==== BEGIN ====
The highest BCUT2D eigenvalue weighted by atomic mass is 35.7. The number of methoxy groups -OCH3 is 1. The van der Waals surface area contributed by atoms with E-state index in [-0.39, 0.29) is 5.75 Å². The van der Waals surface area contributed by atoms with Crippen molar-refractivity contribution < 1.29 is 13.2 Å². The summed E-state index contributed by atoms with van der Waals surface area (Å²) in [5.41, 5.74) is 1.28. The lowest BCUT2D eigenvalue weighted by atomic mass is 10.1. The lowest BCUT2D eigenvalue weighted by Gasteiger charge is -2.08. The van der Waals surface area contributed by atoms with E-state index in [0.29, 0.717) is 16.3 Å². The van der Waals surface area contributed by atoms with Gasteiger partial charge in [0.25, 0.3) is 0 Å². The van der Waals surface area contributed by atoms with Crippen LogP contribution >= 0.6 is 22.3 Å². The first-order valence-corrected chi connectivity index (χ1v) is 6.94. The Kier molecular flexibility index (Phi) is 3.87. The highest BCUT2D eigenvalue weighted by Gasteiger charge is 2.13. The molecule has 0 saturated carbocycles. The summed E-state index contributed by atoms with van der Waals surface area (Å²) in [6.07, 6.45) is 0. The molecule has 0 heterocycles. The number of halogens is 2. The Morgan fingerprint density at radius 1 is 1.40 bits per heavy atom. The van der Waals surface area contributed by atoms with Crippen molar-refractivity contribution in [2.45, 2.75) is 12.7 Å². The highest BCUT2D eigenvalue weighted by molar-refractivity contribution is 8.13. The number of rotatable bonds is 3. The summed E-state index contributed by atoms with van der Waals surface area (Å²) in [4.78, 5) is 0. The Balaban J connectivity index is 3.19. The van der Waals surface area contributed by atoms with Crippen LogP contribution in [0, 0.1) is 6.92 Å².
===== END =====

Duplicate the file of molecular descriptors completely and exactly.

The highest BCUT2D eigenvalue weighted by atomic mass is 35.7. The number of methoxy groups -OCH3 is 1. The van der Waals surface area contributed by atoms with E-state index in [-0.39, 0.29) is 5.75 Å². The van der Waals surface area contributed by atoms with Crippen molar-refractivity contribution < 1.29 is 13.2 Å². The summed E-state index contributed by atoms with van der Waals surface area (Å²) in [5.41, 5.74) is 1.28. The lowest BCUT2D eigenvalue weighted by atomic mass is 10.1. The lowest BCUT2D eigenvalue weighted by Gasteiger charge is -2.08. The van der Waals surface area contributed by atoms with E-state index in [0.29, 0.717) is 16.3 Å². The van der Waals surface area contributed by atoms with Gasteiger partial charge in [0.25, 0.3) is 0 Å². The van der Waals surface area contributed by atoms with Crippen LogP contribution >= 0.6 is 22.3 Å². The first-order valence-corrected chi connectivity index (χ1v) is 6.94. The Kier molecular flexibility index (Phi) is 3.87. The highest BCUT2D eigenvalue weighted by Gasteiger charge is 2.13. The molecule has 0 saturated carbocycles. The summed E-state index contributed by atoms with van der Waals surface area (Å²) in [6.07, 6.45) is 0. The molecule has 0 heterocycles. The number of halogens is 2. The Morgan fingerprint density at radius 1 is 1.40 bits per heavy atom. The van der Waals surface area contributed by atoms with Crippen molar-refractivity contribution in [2.45, 2.75) is 12.7 Å². The highest BCUT2D eigenvalue weighted by molar-refractivity contribution is 8.13. The number of rotatable bonds is 3. The summed E-state index contributed by atoms with van der Waals surface area (Å²) in [4.78, 5) is 0. The Balaban J connectivity index is 3.19. The van der Waals surface area contributed by atoms with Crippen LogP contribution in [0, 0.1) is 6.92 Å².